RATING - 78%

Monday, May 16, 2011

Znowhite - Act of God

Oh come on, baba don't you wanna go?

I'm gonna come clean with y'all here, this is the only release from the Chicagoan thrash quartet I've ever heard, and one of the only reasons being because of their hometown.  Being a part of the Chicago scene myself, I always found it baffling that the third largest city in the US has left such a small footprint on the annals of metal history.  I think the biggest band we've ever spawned was Trouble, plus a few underground favorites like Usurper and Judas Iscariot (I know the latter is from DeKalb, it's close enough and with a scene this bizarrely tiny I feel it's forgivable to stretch a bit), but the Illinois in general pales vastly in comparison to what areas like New York, Florida, and California have given us.  So I was beaming with hometown pride when I heard that Cyclone Temple wasn't always a fairly mediocre "long thrash" band, and was previously known as Znowhite.  And lemme tell ya, the name and cover art do a damn good job of hiding what is easily one of the top 10 brutal thrash releases of all time.

First off, the band gets a lot of press for being female fronted, but that aspect takes a caboose to the sheer intensity's engine.  When I say "brutal thrash", I think of stuff like Sadus, Kreator, or Sodom, and Znowhite is surely not as intensely over-the-top as these bands, but it's by far one of the heaviest and most vitriolic thrash releases of the late 80s (and possibly ever).  The fake-out ending of "War Machine" and the opener, "To the Last Breath" are great examples, boasting some of the most high octane riffage the genre has ever seen.  In fact, the only time I find myself disappointed with the guitar work is on the overlong and heart crushingly anticlimactic closer, "Something Wicked This Way Comes".  The slower, more twisted atmosphere that song attempts to conjure just falls flat in comparison to the 8 slabs of beastly thrash that precede it.  The band's strength lies in never taking the foot off the gas and just letting the songwriting and aggression manifest themselves through fast paced and cutting guitar work.  Znowhite reminds me of a slightly less sharp but infinitely grittier Anthrax, as the punchiness and hard hitting rhythms of the New York legends is definitely present here, but they sound as if they were filtered through a sandpaper loofah.  Really, the tightness of the rhythm section is really accented by the bone breakingly crunchy guitar tone.  It's like Extreme Aggression with added low end and at least two extra sets of balls.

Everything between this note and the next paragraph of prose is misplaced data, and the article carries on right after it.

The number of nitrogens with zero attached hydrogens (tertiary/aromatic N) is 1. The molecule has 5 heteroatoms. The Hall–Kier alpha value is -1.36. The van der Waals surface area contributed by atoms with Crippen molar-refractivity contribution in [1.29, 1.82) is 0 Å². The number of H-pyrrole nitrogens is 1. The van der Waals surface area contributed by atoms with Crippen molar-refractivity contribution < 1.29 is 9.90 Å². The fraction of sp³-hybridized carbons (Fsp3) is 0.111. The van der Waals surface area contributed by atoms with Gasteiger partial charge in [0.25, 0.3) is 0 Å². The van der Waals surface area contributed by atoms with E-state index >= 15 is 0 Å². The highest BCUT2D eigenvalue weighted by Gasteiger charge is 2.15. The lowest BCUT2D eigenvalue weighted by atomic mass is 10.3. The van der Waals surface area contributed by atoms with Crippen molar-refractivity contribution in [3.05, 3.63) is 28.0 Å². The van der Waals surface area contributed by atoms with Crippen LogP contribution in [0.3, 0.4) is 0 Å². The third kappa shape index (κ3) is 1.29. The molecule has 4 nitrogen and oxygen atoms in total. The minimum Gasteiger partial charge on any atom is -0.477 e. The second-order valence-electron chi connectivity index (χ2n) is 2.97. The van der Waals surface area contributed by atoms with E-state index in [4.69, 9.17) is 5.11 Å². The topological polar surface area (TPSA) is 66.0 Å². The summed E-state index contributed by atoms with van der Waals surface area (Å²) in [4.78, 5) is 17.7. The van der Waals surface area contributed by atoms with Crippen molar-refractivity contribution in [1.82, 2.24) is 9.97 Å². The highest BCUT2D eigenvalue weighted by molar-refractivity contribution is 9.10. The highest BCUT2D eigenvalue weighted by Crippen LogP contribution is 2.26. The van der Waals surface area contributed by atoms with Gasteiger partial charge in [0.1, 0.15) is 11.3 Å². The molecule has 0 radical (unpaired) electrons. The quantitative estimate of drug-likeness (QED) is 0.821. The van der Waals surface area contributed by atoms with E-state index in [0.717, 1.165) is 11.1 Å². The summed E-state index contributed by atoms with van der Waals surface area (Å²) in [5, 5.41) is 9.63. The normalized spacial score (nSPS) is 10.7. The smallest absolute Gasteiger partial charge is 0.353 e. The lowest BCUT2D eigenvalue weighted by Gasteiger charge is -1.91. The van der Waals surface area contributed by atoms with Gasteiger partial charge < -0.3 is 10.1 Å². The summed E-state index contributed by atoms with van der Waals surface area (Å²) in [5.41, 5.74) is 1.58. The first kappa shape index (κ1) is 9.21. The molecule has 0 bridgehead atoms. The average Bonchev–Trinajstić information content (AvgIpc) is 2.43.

Despite the overall pant-shitting intensity of the music and generally monotonous shouts of Nicole Lee, the songwriting here actually manages to be very accessible and catchy at the same time.  The incredibly 80s gang shouts in "Thunderdome", every riff in "Soldier's Creed", and the chorus of (once again) "To the Last Breath" are prime examples of moments that are not only incredibly awesome but also infectious.  Yeah yeah, the singer is a chick and the guitarist is black and affirmative action and yabba dabba doo, but none of those superficial aspects should be the reason Znowhite and Act of God get noticed.  This really holds it's own against almost everything else released around the same time, and that includes rippers like the aforementioned Extreme Aggression, Agent Orange, and Eternal Nightmare.  The only thing I dislike is how the leads kind of go in one ear and out the other (which isn't a huge problem since the riffs make up so much of why this album is enjoyable), and the bafflingly poor closing track.  Everything else is sublime, razor sharp, punishing riff writing coupled with enraged shouting that so perfectly captures everything that made thrash metal great in its heyday.  This is a must listen for any self respecting thrasher.

RATING - 89%